Signaling a Renewed Commitment to Pursuing Terrorist Organizations Worldwide, Senator Collins’ Legislation to Combat Boko Haram is Signed into Law

Washington, D.C. — U.S. Senator Susan Collins announced today that the President has signed into law bipartisan legislation she authored aimed at stopping the spread of the terrorist organization Boko Haram. The new law will strengthen the United States’ response to Boko Haram’s brazen and vicious acts of terrorism. Senator Collins’ legislation unanimously passed the Senate in September of 2015 and unanimously passed the House last week. 

Senator Collins’ legislation requires a new five-year U.S. government strategy to counter the threat of Boko Haram and assist the Government of Nigeria in addressing the legitimate grievances of vulnerable populations affected by this terrorist organization.

“Boko Haram has pledged allegiance to ISIS and continues to commit terrible acts of brutal violence against civilians in Nigeria as well as in Chad, Cameroon, and Niger. This new law, which received strong bipartisan support, signals a renewed commitment to pursuing Boko Haram and bolstering U.S. efforts throughout the region. The already dire situation there will continue to worsen if the current trajectory is not significantly altered,” Senator Collins stated. “By definition, Boko Haram means Western education is forbidden. As we develop this comprehensive five-year strategy, we will send an international signal that we will never forget the girls of Nigeria who were targeted simply because they chose to pursue an education.”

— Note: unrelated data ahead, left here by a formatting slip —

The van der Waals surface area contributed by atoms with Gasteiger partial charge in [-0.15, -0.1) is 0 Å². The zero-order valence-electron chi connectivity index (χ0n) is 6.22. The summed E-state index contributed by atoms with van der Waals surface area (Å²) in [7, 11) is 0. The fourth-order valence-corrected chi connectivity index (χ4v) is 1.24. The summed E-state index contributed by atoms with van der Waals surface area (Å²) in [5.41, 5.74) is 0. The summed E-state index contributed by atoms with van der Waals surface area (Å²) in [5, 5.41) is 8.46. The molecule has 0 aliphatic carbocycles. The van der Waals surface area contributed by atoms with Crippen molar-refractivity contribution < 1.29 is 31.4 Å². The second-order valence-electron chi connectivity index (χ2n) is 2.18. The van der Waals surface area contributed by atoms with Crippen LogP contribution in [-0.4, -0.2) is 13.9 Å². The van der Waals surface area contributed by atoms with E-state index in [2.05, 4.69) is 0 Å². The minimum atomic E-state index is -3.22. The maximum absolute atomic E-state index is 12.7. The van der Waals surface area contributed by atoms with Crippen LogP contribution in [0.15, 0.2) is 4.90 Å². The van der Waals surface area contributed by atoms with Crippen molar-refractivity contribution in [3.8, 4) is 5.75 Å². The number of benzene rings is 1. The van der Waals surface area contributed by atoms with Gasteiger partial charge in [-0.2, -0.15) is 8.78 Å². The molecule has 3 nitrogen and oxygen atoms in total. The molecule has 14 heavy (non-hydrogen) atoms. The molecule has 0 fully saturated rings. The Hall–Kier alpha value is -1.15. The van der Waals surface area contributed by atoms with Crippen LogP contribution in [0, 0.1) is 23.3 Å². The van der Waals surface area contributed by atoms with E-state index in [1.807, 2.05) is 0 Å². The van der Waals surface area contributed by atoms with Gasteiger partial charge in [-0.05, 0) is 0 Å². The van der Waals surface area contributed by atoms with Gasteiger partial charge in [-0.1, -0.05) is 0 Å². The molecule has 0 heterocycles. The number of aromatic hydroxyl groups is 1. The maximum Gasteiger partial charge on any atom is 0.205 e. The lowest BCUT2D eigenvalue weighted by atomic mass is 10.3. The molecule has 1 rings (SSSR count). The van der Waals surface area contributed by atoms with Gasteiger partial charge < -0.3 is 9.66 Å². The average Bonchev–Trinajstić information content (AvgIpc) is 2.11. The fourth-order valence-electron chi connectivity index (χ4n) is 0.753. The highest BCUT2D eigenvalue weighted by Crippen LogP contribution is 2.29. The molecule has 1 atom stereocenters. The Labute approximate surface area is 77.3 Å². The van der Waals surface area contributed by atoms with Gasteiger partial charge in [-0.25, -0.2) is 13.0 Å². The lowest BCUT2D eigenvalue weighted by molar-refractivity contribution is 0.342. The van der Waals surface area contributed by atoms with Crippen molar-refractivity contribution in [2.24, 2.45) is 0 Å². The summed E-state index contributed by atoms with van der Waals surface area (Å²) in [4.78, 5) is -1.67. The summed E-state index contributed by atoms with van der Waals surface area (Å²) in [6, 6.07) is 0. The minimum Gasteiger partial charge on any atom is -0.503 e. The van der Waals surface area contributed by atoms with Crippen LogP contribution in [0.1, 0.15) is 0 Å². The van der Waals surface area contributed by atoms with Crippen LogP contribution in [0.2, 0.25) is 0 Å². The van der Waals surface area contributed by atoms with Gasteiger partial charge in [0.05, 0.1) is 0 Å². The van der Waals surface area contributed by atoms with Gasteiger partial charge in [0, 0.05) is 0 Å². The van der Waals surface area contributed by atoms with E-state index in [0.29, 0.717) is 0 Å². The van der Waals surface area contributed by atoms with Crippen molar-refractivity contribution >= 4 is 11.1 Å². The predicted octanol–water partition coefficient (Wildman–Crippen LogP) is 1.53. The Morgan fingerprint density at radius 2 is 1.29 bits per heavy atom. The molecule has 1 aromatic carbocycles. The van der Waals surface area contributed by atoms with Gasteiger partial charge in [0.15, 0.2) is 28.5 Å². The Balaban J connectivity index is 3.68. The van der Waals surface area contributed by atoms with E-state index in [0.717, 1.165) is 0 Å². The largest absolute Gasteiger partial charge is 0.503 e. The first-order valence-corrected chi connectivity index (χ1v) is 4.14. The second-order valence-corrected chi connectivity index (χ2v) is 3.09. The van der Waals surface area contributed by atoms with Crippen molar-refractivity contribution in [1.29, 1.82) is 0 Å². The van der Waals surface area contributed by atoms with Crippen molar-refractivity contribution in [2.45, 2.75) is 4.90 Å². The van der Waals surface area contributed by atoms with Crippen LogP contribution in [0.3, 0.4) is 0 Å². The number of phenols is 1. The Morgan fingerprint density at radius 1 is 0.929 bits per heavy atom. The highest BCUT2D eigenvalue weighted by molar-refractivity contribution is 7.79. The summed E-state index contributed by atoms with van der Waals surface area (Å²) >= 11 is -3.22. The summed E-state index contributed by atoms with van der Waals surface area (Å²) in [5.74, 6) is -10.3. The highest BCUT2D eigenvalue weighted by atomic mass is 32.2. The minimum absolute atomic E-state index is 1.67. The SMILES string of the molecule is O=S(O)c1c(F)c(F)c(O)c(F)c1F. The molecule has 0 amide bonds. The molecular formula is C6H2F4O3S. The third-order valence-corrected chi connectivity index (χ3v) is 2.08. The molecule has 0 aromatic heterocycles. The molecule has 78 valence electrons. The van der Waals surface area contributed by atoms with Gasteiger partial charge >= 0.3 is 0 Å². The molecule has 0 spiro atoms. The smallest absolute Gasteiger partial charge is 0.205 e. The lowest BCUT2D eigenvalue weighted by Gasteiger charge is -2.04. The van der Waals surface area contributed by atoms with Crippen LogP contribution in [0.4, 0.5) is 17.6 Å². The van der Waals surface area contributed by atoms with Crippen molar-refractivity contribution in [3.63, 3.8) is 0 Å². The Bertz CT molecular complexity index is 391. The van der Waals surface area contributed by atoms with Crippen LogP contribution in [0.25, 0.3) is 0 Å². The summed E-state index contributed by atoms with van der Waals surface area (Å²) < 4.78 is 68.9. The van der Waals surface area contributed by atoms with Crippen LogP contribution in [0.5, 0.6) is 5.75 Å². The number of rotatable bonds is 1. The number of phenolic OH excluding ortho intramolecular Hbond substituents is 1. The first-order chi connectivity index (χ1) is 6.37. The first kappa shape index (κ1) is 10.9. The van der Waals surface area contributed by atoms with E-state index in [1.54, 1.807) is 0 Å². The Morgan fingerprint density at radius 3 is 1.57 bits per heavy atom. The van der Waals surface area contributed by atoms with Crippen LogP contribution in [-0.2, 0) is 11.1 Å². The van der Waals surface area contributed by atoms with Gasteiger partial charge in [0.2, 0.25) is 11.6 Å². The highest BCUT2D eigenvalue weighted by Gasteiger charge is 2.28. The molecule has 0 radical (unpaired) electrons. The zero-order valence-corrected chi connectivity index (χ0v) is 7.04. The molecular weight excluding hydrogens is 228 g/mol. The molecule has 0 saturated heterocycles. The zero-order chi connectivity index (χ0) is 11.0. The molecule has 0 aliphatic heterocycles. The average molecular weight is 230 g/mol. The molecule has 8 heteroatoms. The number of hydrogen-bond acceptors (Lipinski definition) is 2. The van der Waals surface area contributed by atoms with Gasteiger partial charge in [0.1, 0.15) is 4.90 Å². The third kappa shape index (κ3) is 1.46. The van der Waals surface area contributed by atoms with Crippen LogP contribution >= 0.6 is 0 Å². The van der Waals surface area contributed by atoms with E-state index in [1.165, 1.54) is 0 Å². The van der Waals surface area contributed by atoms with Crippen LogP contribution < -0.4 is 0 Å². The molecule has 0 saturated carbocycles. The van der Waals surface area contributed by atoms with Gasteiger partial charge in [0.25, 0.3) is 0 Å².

In 2014, in response to Boko Haram’s kidnapping of the 276 school girls in Nigeria, Senator Collins, joined by Senator Barbara Mikulski (D-MD), led all twenty women Senators in urging Secretary Kerry to seek Boko Haram’s addition to the United Nation’s al-Qaeda Sanctions List. Following this letter, the United Nations Security Council voted to subject Boko Haram to a complete asset freeze, travel ban, and arms embargo.

Co-sponsors of Senator Collins’ legislation included eighteen Senators: Kelly Ayotte (R-NH), Tammy Baldwin (D-WI), Deb Fischer (R-NE), Barbara Mikulski (D-MD), Amy Klobuchar (D-MN), Dianne Feinstein (D-CA), Kirsten Gillibrand (D-NY), Heidi Heitkamp (D-ND), Lisa Murkowski (R-AK), Maria Cantwell (D-WA), Jeanne Shaheen (D-NH), Shelley Moore Capito (R-WV), Debbie Stabenow (D-MI), Patty Murray (R-WA), Marco Rubio (R-FL), Mazie Hirono (D-HI), David Vitter (R-LA), and James Inhofe (R-OK).